©2008 NewFoundations

Jung On "Woman"

edited 8/19/11

Jung's pioneering and widely influential approach to psychology stresses investigations of mythology, world religions, dreams, literature, sociology, art and both eastern and western philosophy as a means of illuminating psychological processes. His most prominent contributions include his conception of the Jungian archetype, the collective unconscious, and his theory of synchronicity.

At age 28, Jung married Emma Rauschenbach, whose family was among Switzerland’s richest. His wife’s inherited fortune made life considerably easier for Jung. He and Emma eventually had five children. Although the couple remained together until Emma’s death in 1955, their life together was troubled by Jung’s persistent extramarital affairs that included two of his former patients.

Jung, in fact, had an undisguised ten-year affair with one of them, Toni Wolff, whom he called his “second wife.” This unconventional arrangement nearly scuttled Jung’s marriage; but an accommodation eventually developed between Toni and Emma. Emma, however, never really adjusted to having Toni as a habitual guest for Sunday dinner. Toni died at age 60, and by then she and Carl were no longer lovers or even friends. It is of interest that Carl chose not to attend her funeral.


Carl Jung (1875-1961) –
Swiss psychiatrist, important theorist, clinician and founder of analytic psychiatry.

 The feminine mind is the earth waiting for the seed.
-- Letters (March 22, 1935)

Everything is the other way round with women.
-- Letters (October 3, 1942)

With women the inner pressure must be raised with some pumped-in carbonic acid, but it is advisable for a man to fix a spigot on the barrel so that he does not leak away completely.
-- Letters (October 3, 1942)

The animus of women is an answer to the spirit which rules the man.
It has its origin in father's mind and shows what the girl has received from the lovely, kind, and incompetent father. His family weakness on the other hand he owes to the animus of his mother and thus the evil is handed on from generation to generation.
-- Letters (November 5, 1942)

In the long run the psychological influence of women isn't necessarily helpful. The more helpless a man is, the more the maternal instinct is called upon, and there is no woman who could resist such a call. But a man's psychology gets badly undermined by too much motherliness.  
 --  Letters (November 1, 1951)

Anything you acquire by your own efforts is worth a hundred years with a woman analyst
. -- Letters (November 1, 1951)

I find it incomprehensible how anybody can credit me with being opposed to female suffage out of fear it might lead to the danger of "masculinization. My experience has impressed the tenacity and toughness of the female nature, which nothing has changed for thousands of years, far too deeply upon me for me to suppose that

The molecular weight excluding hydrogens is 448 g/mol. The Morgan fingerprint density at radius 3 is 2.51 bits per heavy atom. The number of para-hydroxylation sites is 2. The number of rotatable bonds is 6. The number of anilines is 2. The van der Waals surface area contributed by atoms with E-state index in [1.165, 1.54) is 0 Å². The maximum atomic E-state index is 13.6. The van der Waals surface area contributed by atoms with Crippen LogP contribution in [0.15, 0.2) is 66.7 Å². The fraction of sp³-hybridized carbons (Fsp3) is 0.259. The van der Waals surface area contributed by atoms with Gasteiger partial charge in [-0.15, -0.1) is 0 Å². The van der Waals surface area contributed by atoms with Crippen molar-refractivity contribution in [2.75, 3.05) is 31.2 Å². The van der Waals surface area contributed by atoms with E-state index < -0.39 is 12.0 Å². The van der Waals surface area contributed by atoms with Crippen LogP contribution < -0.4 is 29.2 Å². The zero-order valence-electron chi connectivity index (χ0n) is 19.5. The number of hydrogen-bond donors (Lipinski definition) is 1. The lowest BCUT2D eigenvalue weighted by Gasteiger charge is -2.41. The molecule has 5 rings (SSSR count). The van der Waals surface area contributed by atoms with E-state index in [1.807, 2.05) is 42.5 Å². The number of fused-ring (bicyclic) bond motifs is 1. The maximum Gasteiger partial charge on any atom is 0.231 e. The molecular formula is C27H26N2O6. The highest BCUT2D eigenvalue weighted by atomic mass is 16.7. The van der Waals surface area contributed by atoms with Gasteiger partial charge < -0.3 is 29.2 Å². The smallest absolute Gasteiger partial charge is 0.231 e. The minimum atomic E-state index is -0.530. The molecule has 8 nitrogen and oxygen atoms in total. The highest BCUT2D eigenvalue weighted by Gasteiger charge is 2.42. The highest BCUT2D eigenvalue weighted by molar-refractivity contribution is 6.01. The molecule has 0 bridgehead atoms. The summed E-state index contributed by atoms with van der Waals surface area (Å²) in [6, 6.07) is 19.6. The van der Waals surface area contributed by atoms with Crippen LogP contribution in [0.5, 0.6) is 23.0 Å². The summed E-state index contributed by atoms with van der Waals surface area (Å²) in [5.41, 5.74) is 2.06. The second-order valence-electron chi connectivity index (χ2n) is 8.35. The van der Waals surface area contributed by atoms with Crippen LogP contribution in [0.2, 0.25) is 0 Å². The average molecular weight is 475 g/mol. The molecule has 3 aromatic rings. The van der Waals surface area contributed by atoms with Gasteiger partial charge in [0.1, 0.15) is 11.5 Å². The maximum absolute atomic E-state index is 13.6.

the right to vote could bring such a wonder to pass. -- Letters (January 24, 1959)

In an utterly feminine way a woman can have a -- from her point of view -- well-founded opinion without suffering the slightest injury to her nature.
-- Letters (January 24, 1959)

There are countless women who succeed in public life without losing their femininity. On the contrary, they succeed precisely because of it.
-- Letters (January 24, 1959)

Women know psychology chiefly as a means to an end, while a man has an incomparably more complete intuition about it although he knows very much less of it than a woman. A woman thinks she is moving in a sphere of more or less known factors, while a man is terrified by the certainty of having to deal with the well known "Unknowns."
-- Letters (April 12, 1959)

Perfection is a masculine desideratum, while woman inclines by nature to completeness. And it is a fact that, even today, a man can stand a relative state of perfection much better and for a longer period than a woman, while as a rule it does not agree with women and may even be dangerous for them. If a woman strives for perfection she forgets the complementary role of completeness, which, though imperfect by itself, forms the necessary counterpart to perfection.
-- Psychology and Religion, West and East

No one can evade the fact, that in taking up a masculine calling, studying and working in a man's way, woman is doing something not wholly in agreement with, if not directly injurious to, her feminine nature. … Female psychology is founded on the principle of Eros, the great binder and deliverer; while age-old wisdom has ascribed Logos to man as his ruling principle.
-- Contributions to Analytical Psychology